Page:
- It was on this day in history that Thomas Paine published his famous pamphlet called "Common Sense" which called for America's independence from England and led to the American Revolution in 1776. Is it time for a revolution of another sort? Is it time to reexamine whether or not The Oregon State Bar makes common sense for lawyers, judges and the system of justice that this public corporation has helped create for the citizens of Oregon?
Recently, an experienced Oregon appellate lawyer posed the question above in conjunction with nonsensical decisions produced by Oregon's dysfunctional Supreme Court. When one gets out of Oregon's Portland beltway one encounters extreme hostility to the Oregon State Bar. It is not uncommon to hear the refrain from lawyers in Willamette Valley and points east of Portand: "I hate the Bar." We all know the perception the legal profession has in the eyes of the citizens of Oregon.
Thomas Paine's common sense approach to the question whether the colonial citizens should revolt from the mother ship of England, asked a very simple question: Did England's monarchy provide stability and civility for its citizens? Given England had been racked with wars and given the capricious ways of England's crown towards the English people, the answer was easy.
The idea of an integrated bar---to which all lawyers would be required to belong, surfaced as early as 1924 in California. The concept did not gain immediate acceptance in Oregon and initially was voted down by the 1933 Oregon legislature. Subsequently, the Bar was approved to supervise attorney admissions and discipline lawyers. Those in favor of the Oregon State Bar as a state agency also saw it as a way of stopping the unauthorized practice of law. Mandatory dues were $3 per year and there were 1,800 members. Currently, Oregon lawyer dues are over five hundred dollars per year and there are about 13,000 Oregon lawyers now. These historical events organizing an integrated Bar in Oregon coincided with the building of a new federal courthouse in downtown Portland circa 1933. Fred Leeson, Rose City Justice, A Legal History of Portland, Oregon, Oregon State Bar and Oregon Historical Socienty, (1998)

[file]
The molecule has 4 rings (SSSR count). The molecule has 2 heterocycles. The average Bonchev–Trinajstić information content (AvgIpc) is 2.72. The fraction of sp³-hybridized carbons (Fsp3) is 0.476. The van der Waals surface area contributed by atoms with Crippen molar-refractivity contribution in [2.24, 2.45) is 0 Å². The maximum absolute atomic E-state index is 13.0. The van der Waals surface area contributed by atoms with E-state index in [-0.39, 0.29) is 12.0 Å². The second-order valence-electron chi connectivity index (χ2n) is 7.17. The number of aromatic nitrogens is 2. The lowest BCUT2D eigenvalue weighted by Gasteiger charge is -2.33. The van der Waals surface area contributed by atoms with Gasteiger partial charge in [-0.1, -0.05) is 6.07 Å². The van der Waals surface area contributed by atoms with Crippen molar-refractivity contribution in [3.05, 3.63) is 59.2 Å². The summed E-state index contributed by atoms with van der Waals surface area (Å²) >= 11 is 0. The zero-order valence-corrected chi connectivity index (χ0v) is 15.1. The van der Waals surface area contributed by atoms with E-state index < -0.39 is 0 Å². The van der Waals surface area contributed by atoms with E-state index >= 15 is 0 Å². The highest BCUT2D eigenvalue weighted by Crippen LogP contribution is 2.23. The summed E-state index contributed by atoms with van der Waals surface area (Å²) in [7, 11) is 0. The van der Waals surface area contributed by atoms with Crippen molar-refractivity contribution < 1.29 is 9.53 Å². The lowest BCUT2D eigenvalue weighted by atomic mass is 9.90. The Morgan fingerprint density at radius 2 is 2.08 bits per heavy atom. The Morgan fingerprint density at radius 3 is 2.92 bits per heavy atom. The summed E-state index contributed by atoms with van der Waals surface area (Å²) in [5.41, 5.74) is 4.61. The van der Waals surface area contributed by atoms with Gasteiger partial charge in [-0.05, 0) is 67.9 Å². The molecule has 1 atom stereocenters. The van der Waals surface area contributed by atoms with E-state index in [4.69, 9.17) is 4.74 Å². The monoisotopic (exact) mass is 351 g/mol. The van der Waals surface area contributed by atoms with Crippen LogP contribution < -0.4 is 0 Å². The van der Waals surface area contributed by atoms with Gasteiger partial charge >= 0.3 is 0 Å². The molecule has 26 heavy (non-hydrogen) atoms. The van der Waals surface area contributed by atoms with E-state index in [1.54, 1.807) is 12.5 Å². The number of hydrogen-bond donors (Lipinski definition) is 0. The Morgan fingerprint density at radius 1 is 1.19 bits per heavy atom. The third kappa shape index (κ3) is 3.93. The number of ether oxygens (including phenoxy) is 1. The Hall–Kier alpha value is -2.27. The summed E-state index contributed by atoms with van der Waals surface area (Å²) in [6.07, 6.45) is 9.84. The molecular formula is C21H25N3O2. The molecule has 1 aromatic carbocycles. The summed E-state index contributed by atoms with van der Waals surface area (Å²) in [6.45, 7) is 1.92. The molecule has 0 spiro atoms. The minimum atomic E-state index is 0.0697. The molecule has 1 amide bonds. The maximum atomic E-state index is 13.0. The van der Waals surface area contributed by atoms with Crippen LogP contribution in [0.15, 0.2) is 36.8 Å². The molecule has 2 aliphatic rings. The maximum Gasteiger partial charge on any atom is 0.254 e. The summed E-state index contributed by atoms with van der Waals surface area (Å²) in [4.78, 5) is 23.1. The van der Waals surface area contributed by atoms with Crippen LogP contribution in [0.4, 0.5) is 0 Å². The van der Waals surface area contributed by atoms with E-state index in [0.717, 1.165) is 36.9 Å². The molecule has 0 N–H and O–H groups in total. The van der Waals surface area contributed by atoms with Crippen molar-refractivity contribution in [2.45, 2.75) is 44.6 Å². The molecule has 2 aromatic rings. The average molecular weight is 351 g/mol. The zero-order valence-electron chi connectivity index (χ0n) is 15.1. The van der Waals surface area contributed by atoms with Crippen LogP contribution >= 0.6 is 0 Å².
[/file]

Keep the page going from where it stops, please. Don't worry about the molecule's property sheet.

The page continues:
Attorney admission, attorney discipline, unauthorized practice of law. The mission of the Oregon State Bar is formally to: serve justice by promoting respect for the rule of law, improve the quality of legal services and increase public access to justice. The Oregon State Bar's annual budget is over $15 million dollars and they are buying two new buildings to fill their mission that will cost over $20 million dollars. They are moving into this Taj Mahal now. These two new buildings in Tigard are brought to you by Portland attorneys Dennis Rawlinson and Albert Menasche who have promised, on behalf of the Oregon State Bar, not to raise attorney dues to pay for all this bricks and mortar. The Bar has about 85 employees.
Of those 85 employees there are four (4) devoted to admissions. There are sixteen (16) devoted to attorney discipline and the unauthorized practice of law. There are only about fifty (50) pending cases for these sixteen regulatory employees. This leaves about sixty (60) Oregon State Bar employees doing other things.
Going back to the original position examined by Thomas Paine in 1776, there are two questions to be asked before deciding if there should be a revolution. First, does the monarchy provide stability and civility for the hard working lawyers and the citizens of Oregon? The second question is whether we need a $15 million dollar organization in a $20 million dollar set of buildings in Tigard to protect the public from sixty lawyers under investigation for disciplinary matters and others for the unauthorized practice of law? Has this legal professional organization lost its way?